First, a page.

Is there another company that you think works similarly to Google on a global scale? Or similar companies that you can think of throughout history?
Alright, yeah, so that’s interesting. I had thought about that, nearly put it in the book. You can think of Coca-Cola, for example. Many people across the world drink Coca-Cola. It’s a multinational company that has individual relationships. But Coca-Cola is not monitoring the Coke can as it sits on your desk recording everything that you’re interested in. It’s quite a different kind of relationship in that you know when you’re buying a Coke, the Coke can is yours. It’s not Coca-Cola’s any more. And the relationship has ceased once the transaction has occurred.
Even if you intend to never use Google—because it’s now become such a diverse company, nearly every website has Google ads—so whether you like it or not, Google is harvesting your information. Even if you think you’re avoiding Google.
In the book, you underscore the fact that so much of what Google offers is ostensibly free. Ultimately I think that’s what makes it hard to get people riled about the company.
I agree. You need to remember that when the product is free, you are the product. We can look at the business model equivalent in traditional industries where you make a free service bait to lure people to give you their information. There are these lotteries and you give your personal details and occupation to enter the lottery, and this data is harvested by advertisers and profilers. That’s Google’s basic business model: How to create an enticing service that harvests information that people are not fully aware of. Or they’re aware of the benefits of the service, but not fully aware of the cost. Part of what this book is designed to achieve is to make people aware of what the costs are.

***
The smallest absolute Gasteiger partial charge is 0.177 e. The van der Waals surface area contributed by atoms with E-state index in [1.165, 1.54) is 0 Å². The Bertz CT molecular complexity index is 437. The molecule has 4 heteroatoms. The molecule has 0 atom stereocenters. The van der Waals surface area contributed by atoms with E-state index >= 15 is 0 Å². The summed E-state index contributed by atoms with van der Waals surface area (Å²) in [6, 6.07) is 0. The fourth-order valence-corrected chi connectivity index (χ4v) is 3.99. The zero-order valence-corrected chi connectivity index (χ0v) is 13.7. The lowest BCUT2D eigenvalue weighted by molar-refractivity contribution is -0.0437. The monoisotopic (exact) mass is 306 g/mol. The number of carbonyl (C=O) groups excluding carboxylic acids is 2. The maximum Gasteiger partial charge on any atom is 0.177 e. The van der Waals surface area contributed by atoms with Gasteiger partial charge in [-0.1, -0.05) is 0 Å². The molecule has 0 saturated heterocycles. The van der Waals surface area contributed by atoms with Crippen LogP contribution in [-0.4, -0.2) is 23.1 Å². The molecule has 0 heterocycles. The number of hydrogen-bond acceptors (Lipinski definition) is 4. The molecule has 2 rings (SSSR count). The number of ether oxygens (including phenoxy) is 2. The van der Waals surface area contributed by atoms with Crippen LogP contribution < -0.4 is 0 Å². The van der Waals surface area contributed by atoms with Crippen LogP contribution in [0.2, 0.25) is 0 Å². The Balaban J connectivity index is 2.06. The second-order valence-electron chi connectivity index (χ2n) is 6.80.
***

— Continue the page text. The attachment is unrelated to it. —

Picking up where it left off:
You make a few references to Orwell, and sometimes the way you write about the Internet makes me feel like we’re walking right into a Philip K. Dick book.
Yeah, that’s right. The cyberpunk dystopia is here. Well, we’ve walked into a lot of things. In the introduction, I cite what I find to be Orwell’s most prescient and interesting essay from 1945, “The Atomic Bomb and You,” where he lays out and predicts the various strategic realities that stem from the invention of the atomic bomb, which held true for the next 50 years. Orwell laid it out very publicly what was likely to happen and it didn’t stop it from happening. But on the other hand, we didn’t end up with World War III either. And not ending up with World War III isn’t something that just happened. A lot of people fought quite hard to educate everyone about what the dynamics were that were occurring what everyone was entering into and to try and lay down some safeguards to prevent the world from ending up in Armageddon.